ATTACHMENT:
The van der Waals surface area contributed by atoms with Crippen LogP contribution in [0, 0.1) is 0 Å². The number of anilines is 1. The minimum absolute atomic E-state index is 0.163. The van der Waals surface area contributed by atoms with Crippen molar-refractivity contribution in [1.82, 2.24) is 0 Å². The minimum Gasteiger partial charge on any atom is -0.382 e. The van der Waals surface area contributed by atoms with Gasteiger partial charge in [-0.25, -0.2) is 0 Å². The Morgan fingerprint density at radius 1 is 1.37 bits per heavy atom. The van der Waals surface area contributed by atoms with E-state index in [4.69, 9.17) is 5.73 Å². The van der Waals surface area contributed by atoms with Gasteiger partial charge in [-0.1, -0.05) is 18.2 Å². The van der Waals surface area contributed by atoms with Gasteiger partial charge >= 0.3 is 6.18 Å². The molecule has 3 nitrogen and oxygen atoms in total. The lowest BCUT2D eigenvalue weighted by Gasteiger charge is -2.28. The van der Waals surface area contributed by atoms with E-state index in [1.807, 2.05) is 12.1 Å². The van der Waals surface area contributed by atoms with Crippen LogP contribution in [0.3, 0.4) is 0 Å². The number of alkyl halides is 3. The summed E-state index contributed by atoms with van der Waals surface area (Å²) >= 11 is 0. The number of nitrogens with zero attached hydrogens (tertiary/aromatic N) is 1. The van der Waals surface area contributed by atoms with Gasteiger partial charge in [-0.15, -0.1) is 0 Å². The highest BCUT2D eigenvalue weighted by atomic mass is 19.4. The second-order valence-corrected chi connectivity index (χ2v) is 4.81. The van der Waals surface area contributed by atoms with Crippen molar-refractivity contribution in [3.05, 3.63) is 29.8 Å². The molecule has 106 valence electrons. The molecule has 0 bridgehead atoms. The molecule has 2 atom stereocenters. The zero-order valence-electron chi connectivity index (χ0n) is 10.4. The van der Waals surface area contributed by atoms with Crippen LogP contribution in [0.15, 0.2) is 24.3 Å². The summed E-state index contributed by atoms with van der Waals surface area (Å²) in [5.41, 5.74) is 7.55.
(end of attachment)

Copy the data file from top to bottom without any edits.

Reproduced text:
The van der Waals surface area contributed by atoms with Crippen LogP contribution in [0, 0.1) is 0 Å². The number of anilines is 1. The minimum absolute atomic E-state index is 0.163. The van der Waals surface area contributed by atoms with Crippen molar-refractivity contribution in [1.82, 2.24) is 0 Å². The minimum Gasteiger partial charge on any atom is -0.382 e. The van der Waals surface area contributed by atoms with Gasteiger partial charge in [-0.25, -0.2) is 0 Å². The Morgan fingerprint density at radius 1 is 1.37 bits per heavy atom. The van der Waals surface area contributed by atoms with E-state index in [4.69, 9.17) is 5.73 Å². The van der Waals surface area contributed by atoms with Gasteiger partial charge in [-0.1, -0.05) is 18.2 Å². The van der Waals surface area contributed by atoms with Gasteiger partial charge >= 0.3 is 6.18 Å². The molecule has 3 nitrogen and oxygen atoms in total. The lowest BCUT2D eigenvalue weighted by Gasteiger charge is -2.28. The van der Waals surface area contributed by atoms with E-state index in [1.807, 2.05) is 12.1 Å². The van der Waals surface area contributed by atoms with Crippen LogP contribution in [0.3, 0.4) is 0 Å². The number of alkyl halides is 3. The summed E-state index contributed by atoms with van der Waals surface area (Å²) >= 11 is 0. The number of nitrogens with zero attached hydrogens (tertiary/aromatic N) is 1. The van der Waals surface area contributed by atoms with Gasteiger partial charge in [-0.15, -0.1) is 0 Å². The highest BCUT2D eigenvalue weighted by atomic mass is 19.4. The second-order valence-corrected chi connectivity index (χ2v) is 4.81. The van der Waals surface area contributed by atoms with Crippen molar-refractivity contribution in [3.05, 3.63) is 29.8 Å². The molecule has 106 valence electrons. The molecule has 0 bridgehead atoms. The molecule has 2 atom stereocenters. The zero-order valence-electron chi connectivity index (χ0n) is 10.4. The van der Waals surface area contributed by atoms with Crippen LogP contribution in [0.15, 0.2) is 24.3 Å². The summed E-state index contributed by atoms with van der Waals surface area (Å²) in [5.41, 5.74) is 7.55.